• Nail IB Video
    Amay Ganguly

    7/7 IB Econ HL, 6A* CIE, SAT '20 top; MUN leader; Expert & engaging instructor

    Video Course

  • Figure 1 - Cost - Push Inflation In Germany

    Figure 1 represents the graph depicting the cost-push inflation and the change in aggregate supply in the german economy through neoclassical perspective. The fall in aggregate supply due to increased production costs or wages or a sharp disruption in the availability of factors of production wages leads to a cost-push inflation in the economy. At this point the price level increases from P1 to P2 and the real output decreases, showing the change in price level. The economy from equilibrium A moves to a new equilibrium B with a higher price level and lower real output as the SRAS curve shifts left. As given in the article, volkswagen is facing problems with supply-chain as there is an increase cost pressures. Hence, this means that this requires change in the economy there must be a monetary policy implemented in order to fix this inflation.

     

    Monetary Policy includes the actions taken by the central bank of a particular country in order to manage the supply and the cost of money in the economy, which here is the german economy. This policy targets to reach the macroeconomic objectives like economic growth, price stability and sustainability to bring change in the economy. In this article of the german economy, the policy which needs to be implemented to reduce inflation is contractionary monetary policy. Moreover, the german central bank “Deutsche Bundesbank”, aims to avoid economic contraction after the implementation of this policy. When an economic contraction occurs businesses and firms might experience a decrease in demand for their goods and services, leading to a reduction in the revenue generated. To avoid losing out on these profits, businesses cut wages, decrease the quality/quantity of the product or increase the price level. These costs passed on to consumers in the form of higher prices leads to a cost-push inflation. The reason behind this that instead of the demand increasing as the cost of productions increase for the goods and services, the prices of these goods and services are increasing. Thus, this signals the german government to avoid this cycle of moving towards a cost-push inflation, hence avoid an economic contraction.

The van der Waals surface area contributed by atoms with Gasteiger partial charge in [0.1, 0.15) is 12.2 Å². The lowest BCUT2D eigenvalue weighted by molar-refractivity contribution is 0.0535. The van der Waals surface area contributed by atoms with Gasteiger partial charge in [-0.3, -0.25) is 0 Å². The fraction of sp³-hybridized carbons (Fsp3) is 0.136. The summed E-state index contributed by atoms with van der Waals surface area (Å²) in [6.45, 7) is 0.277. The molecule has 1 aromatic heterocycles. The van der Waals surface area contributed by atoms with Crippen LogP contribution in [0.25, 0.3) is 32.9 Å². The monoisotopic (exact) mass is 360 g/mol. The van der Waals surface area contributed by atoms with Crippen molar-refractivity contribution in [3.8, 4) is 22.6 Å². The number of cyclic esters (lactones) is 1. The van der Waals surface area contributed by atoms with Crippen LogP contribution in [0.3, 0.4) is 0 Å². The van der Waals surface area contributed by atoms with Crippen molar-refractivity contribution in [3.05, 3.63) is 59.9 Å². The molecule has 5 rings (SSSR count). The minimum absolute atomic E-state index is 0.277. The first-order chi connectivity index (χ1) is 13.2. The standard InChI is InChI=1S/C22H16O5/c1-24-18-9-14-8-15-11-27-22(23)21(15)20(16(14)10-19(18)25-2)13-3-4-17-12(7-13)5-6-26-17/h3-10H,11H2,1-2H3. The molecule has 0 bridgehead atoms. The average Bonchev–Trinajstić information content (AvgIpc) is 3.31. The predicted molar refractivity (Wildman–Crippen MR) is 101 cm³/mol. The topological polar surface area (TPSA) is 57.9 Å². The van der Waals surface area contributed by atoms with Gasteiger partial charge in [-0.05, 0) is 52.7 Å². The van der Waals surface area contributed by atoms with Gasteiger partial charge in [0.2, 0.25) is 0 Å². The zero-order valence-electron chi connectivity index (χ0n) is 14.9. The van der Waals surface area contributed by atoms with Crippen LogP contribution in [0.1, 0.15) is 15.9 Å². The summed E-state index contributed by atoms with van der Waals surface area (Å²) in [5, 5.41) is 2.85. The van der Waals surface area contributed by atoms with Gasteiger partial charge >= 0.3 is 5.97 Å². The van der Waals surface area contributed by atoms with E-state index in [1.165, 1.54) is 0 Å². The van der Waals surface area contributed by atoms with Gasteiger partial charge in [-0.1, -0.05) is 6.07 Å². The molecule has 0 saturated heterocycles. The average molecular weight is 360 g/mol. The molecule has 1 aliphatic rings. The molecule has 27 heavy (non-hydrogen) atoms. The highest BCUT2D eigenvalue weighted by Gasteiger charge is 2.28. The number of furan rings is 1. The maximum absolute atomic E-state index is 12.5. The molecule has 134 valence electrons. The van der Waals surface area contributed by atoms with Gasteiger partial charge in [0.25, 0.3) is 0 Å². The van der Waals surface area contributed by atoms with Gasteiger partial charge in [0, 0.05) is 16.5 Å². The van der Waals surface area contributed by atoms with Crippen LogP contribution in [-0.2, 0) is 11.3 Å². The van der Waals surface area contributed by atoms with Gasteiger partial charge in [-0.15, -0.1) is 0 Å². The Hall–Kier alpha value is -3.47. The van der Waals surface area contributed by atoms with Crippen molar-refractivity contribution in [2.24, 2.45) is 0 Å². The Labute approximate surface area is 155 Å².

However, contractionary monetary policy also has a few backlags along with it which might cause the economy to change in a negative manner. As interest rates rise, consumers and businesses invest and spend less, thus resulting in a decreased economic growth. This policy also leads to an increase in unemployment since business proceed to hire less people and as businesses receive less profits, it can also lead to layoffs. Furthermore, the policy also means that it would increase borrowing costs for the government leading higher interest rates on payments on government debts which puts the governments finances in jeopardy. These policies can have spillover effect on other economies, especially economies which play a major role in the financial markets. This can lead to a decrease in competitiveness and economic imbalance and a change in the functioning of the economies across the globe. Nevertheless, this policy can be very efficient in decreasing the cost-push inflation in the economy. It is essential for the central bank to carefully monitor the potential negative impacts and make decisions likewise.

    Bibliography -

    “German Inflation at Highest Level in More than 25 Years.” The Economic Times, https://economictimes.indiatimes.com/news/international/business/german-inflation-at-highest-le vel-in-more-than-25-years/articleshow/94542362.cms?from=mdr.

  • Nail IB Video
    Amay Ganguly

    7/7 IB Econ HL, 6A* CIE, SAT '20 top; MUN leader; Expert & engaging instructor

    Video Course

  • Nail IB Video
    Amay Ganguly

    7/7 IB Econ HL, 6A* CIE, SAT '20 top; MUN leader; Expert & engaging instructor

    Video Course